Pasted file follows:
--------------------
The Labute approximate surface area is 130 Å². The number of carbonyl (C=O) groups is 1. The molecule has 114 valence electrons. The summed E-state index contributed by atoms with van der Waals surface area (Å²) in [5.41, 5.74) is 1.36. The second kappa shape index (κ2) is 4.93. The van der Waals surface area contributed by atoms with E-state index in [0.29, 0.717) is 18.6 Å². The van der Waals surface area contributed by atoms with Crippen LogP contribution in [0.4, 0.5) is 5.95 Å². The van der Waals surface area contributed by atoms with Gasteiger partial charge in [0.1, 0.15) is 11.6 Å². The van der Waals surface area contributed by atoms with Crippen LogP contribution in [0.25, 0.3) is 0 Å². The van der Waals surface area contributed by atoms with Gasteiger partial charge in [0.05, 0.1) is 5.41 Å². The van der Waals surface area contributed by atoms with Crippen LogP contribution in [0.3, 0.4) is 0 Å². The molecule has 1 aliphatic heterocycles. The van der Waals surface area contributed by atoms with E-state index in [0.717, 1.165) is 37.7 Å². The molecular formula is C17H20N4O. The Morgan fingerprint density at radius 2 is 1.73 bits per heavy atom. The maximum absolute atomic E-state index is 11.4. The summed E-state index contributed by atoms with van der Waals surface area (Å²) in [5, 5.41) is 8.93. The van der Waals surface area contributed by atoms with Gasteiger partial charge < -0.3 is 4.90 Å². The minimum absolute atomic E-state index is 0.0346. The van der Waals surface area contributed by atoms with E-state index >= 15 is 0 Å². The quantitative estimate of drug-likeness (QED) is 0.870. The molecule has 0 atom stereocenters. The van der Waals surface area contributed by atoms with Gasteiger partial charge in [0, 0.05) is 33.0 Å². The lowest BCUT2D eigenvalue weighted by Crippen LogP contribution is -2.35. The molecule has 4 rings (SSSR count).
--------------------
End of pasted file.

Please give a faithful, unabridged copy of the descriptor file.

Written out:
The Labute approximate surface area is 130 Å². The number of carbonyl (C=O) groups is 1. The molecule has 114 valence electrons. The summed E-state index contributed by atoms with van der Waals surface area (Å²) in [5.41, 5.74) is 1.36. The second kappa shape index (κ2) is 4.93. The van der Waals surface area contributed by atoms with E-state index in [0.29, 0.717) is 18.6 Å². The van der Waals surface area contributed by atoms with Crippen LogP contribution in [0.4, 0.5) is 5.95 Å². The van der Waals surface area contributed by atoms with Gasteiger partial charge in [0.1, 0.15) is 11.6 Å². The van der Waals surface area contributed by atoms with Crippen LogP contribution in [0.25, 0.3) is 0 Å². The van der Waals surface area contributed by atoms with Gasteiger partial charge in [0.05, 0.1) is 5.41 Å². The van der Waals surface area contributed by atoms with Crippen LogP contribution in [0.3, 0.4) is 0 Å². The molecule has 1 aliphatic heterocycles. The van der Waals surface area contributed by atoms with E-state index in [0.717, 1.165) is 37.7 Å². The molecular formula is C17H20N4O. The Morgan fingerprint density at radius 2 is 1.73 bits per heavy atom. The maximum absolute atomic E-state index is 11.4. The summed E-state index contributed by atoms with van der Waals surface area (Å²) in [5, 5.41) is 8.93. The van der Waals surface area contributed by atoms with Gasteiger partial charge < -0.3 is 4.90 Å². The minimum absolute atomic E-state index is 0.0346. The van der Waals surface area contributed by atoms with E-state index >= 15 is 0 Å². The quantitative estimate of drug-likeness (QED) is 0.870. The molecule has 0 atom stereocenters. The van der Waals surface area contributed by atoms with Gasteiger partial charge in [0, 0.05) is 33.0 Å². The lowest BCUT2D eigenvalue weighted by Crippen LogP contribution is -2.35. The molecule has 4 rings (SSSR count).